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This exercise in evil real estate isn't perfect, but it provides some nominal horror thrills...
Shout! Factory / 92 Minutes / 2012 / Unrated / Street Date: June 25, 2013
Every Friday, I go to my neighborhood video store (yes, I am very old-school) and rent the latest horror movie that has just come out. The clerk, who knows me by name, says “The usual weekend horror movies?” to which I respond, “That’s how I know that it’s Friday.” Needless to say, I have a penchant for the spooky, the creepy, the eerie, and occasionally, the fairly predictable slicer and dicer. So, when a copy of Dead Souls showed up at my house to be reviewed, I rubbed my palms together in anticipation. Bring on the ghosts, and just try to scare me.
Dead Soulshas a few juicy moments to it and bends a couple of the rules. We do have a family, including two children, who get crucified by their father at the beginning of the film. Typically, in this “Cult of Kid” society of ours, showing the murder of a child is a strict no-no. It’s not very graphic, but the movie goes there. I appreciate the gutsy move. Of course, it is germane to the story as well. The main character, as an infant, is the sole survivor of the family, and he returns to the home at the age of 18, only to stir up the evil that hasn’t quite been laid to rest. Of course, the malevolent spirits begin lurking in the background, dragging bodies around the house while our protagonist innocently and naively tries to reconnect with a past he knows nothing about. I have to admit, I never get tired of the nasty-ghost-in-the-background staple element in ghost stories.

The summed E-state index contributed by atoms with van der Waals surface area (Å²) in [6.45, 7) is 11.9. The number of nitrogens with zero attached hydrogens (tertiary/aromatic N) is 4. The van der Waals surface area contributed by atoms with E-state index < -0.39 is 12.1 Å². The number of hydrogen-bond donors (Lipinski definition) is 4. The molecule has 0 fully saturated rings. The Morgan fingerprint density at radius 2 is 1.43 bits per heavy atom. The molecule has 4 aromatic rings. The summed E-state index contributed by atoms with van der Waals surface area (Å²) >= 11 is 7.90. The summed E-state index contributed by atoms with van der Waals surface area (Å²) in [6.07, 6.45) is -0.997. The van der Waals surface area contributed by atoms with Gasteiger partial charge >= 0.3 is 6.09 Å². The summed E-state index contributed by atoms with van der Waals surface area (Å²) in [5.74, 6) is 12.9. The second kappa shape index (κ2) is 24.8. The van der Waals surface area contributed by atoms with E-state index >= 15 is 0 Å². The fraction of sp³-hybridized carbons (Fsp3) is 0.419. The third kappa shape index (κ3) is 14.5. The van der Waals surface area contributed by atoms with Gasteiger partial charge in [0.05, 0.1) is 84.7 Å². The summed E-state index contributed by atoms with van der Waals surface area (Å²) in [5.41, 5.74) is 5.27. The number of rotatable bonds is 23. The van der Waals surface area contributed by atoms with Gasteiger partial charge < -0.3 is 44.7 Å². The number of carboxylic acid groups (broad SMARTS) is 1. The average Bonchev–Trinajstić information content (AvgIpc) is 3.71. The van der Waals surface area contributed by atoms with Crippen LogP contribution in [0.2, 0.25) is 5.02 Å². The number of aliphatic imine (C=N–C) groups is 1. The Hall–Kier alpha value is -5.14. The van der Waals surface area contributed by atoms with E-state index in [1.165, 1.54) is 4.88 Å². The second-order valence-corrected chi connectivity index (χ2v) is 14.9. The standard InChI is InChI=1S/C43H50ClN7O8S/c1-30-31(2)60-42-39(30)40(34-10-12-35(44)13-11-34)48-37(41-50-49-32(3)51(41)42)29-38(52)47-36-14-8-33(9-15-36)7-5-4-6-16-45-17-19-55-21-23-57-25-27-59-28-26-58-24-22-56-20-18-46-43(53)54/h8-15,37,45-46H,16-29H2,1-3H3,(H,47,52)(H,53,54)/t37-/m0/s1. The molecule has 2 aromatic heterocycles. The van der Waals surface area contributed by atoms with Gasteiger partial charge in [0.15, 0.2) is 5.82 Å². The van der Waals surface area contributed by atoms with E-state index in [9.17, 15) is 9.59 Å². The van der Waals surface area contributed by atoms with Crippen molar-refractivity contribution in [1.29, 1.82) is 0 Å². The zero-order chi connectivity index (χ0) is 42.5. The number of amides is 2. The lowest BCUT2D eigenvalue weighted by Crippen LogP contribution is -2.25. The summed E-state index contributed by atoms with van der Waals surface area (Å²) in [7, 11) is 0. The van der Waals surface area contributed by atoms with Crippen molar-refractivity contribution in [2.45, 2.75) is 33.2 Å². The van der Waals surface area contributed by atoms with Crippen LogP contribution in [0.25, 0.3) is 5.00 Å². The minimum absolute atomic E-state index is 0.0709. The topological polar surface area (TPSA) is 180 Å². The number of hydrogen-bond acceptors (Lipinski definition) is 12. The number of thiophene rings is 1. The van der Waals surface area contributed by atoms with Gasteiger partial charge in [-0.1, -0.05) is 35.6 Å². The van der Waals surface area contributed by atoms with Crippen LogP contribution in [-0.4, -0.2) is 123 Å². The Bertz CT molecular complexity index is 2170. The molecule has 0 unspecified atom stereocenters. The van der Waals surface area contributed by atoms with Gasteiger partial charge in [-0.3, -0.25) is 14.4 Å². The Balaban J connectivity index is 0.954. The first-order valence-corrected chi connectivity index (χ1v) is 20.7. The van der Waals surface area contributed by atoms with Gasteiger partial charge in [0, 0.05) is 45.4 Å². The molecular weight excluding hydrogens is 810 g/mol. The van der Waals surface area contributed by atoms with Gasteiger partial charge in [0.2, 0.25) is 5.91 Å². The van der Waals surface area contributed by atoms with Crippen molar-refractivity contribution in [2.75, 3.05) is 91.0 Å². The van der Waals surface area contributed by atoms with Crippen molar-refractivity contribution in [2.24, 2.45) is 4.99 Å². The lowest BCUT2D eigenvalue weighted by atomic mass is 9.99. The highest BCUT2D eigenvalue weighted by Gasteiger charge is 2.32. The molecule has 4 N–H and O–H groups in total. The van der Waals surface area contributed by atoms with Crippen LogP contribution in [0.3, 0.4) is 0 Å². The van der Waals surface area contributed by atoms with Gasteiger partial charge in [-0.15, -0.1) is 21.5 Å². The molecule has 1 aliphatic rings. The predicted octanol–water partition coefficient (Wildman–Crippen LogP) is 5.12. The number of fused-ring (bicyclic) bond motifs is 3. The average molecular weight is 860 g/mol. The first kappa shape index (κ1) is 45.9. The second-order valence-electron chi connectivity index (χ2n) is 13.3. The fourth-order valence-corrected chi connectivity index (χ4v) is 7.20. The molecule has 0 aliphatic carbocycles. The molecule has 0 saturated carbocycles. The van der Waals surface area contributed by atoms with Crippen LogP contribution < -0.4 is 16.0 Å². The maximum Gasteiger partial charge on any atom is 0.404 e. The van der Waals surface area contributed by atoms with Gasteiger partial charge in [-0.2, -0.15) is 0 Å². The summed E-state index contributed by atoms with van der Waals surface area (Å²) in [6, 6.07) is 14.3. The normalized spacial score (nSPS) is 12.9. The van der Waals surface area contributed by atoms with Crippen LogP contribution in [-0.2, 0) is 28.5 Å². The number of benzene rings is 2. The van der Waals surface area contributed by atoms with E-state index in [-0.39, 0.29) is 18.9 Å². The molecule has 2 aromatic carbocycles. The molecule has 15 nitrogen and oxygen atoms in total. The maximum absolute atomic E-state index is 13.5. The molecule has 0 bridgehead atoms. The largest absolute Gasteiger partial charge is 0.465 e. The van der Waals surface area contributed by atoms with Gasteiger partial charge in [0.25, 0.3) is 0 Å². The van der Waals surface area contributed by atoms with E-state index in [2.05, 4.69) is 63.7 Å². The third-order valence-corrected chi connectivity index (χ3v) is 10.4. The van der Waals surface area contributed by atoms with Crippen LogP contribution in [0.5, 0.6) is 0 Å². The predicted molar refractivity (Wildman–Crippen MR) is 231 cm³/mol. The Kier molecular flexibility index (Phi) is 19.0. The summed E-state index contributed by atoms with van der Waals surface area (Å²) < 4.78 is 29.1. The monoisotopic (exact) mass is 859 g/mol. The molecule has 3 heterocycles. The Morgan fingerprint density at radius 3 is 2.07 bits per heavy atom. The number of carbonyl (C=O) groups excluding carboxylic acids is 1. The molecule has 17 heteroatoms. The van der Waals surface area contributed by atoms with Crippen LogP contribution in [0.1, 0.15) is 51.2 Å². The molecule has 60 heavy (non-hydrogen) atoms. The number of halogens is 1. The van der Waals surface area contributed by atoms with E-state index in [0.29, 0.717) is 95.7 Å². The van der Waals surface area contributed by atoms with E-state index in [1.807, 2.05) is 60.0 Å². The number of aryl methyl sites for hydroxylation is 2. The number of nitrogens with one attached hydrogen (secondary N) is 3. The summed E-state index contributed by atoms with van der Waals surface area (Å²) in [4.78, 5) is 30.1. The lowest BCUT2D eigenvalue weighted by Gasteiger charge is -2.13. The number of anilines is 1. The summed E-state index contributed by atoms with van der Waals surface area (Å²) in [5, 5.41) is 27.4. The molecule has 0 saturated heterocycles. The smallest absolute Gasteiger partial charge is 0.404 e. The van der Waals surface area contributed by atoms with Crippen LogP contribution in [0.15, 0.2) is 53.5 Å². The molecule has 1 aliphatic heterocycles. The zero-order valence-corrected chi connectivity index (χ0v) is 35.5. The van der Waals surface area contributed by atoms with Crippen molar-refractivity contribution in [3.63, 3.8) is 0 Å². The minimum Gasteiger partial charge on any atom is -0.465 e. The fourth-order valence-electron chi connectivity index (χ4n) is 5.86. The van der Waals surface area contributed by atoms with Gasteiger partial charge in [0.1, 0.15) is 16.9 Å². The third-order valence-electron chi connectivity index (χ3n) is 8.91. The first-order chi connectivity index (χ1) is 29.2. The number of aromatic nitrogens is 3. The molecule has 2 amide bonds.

Dead Soulsdoes have a lot of staple elements to it. The dead family’s house, that everyone except the main character knows has a grisly past, is out in a wooded area in the middle of nowhere. There is a young, pretty stranger that the audience doesn’t know if they can trust at first, then later wonders if she is really alive or maybe she’s dead too. It is a fact that a person is most likely to be killed by a loved one, though the crazed patriarch slaying his family has been done before. I would also suppose that people, especially at a young age, might be sheltered enough not to know their lineage, even if it is a notorious one. This plot thread gives me a curious feeling of déjà-vu because I have just seen this same premise in the latest installment of Texas Chainsaw. (Having Leatherface show up at a family reunion – and you thought you had bad relatives!) What is original about Dead Souls, and what I would have liked to have known more about are the bizarre religious beliefs and rituals that the family, spearheaded by the father, believed in. The movie talks about a link between Jesus and Osiris, the Egyptian god of the underworld. Each was killed and rose from the dead. How else could these two be linked? I think, with a little research and creativity, a fuller, better back story could have been presented. I may like the frights, but I watch enough movies that there has to be a decent story as well, before I give a movie any serious accolades.
Another rather large problem with the movie is the last 20-30 minutes, when people start to become possessed by the spirits of the dead family who aren’t at rest. It seems to me that the father and maybe the mother were the only ones to take this religious mumbo-jumbo seriously. Yet, each possessed vessel of evil (which numbered 3-5) seemed to be intent on killing our main character. Frankly, this doesn’t make much sense to me, except for the fact that this plot twist puts our young man in more dire peril. I wasn’t sure if the crazed father is jumping from body to body, or maybe the family is just tired of waiting in limbo and wants to move on. Either way, it leaves me scratching my head a bit. Perhaps they could have worn some sort of paranormal nametag to make things easier. On a side note, I do like one thing about the whole family possession thing. The movie does suggest that the family dog might actually have a soul, too.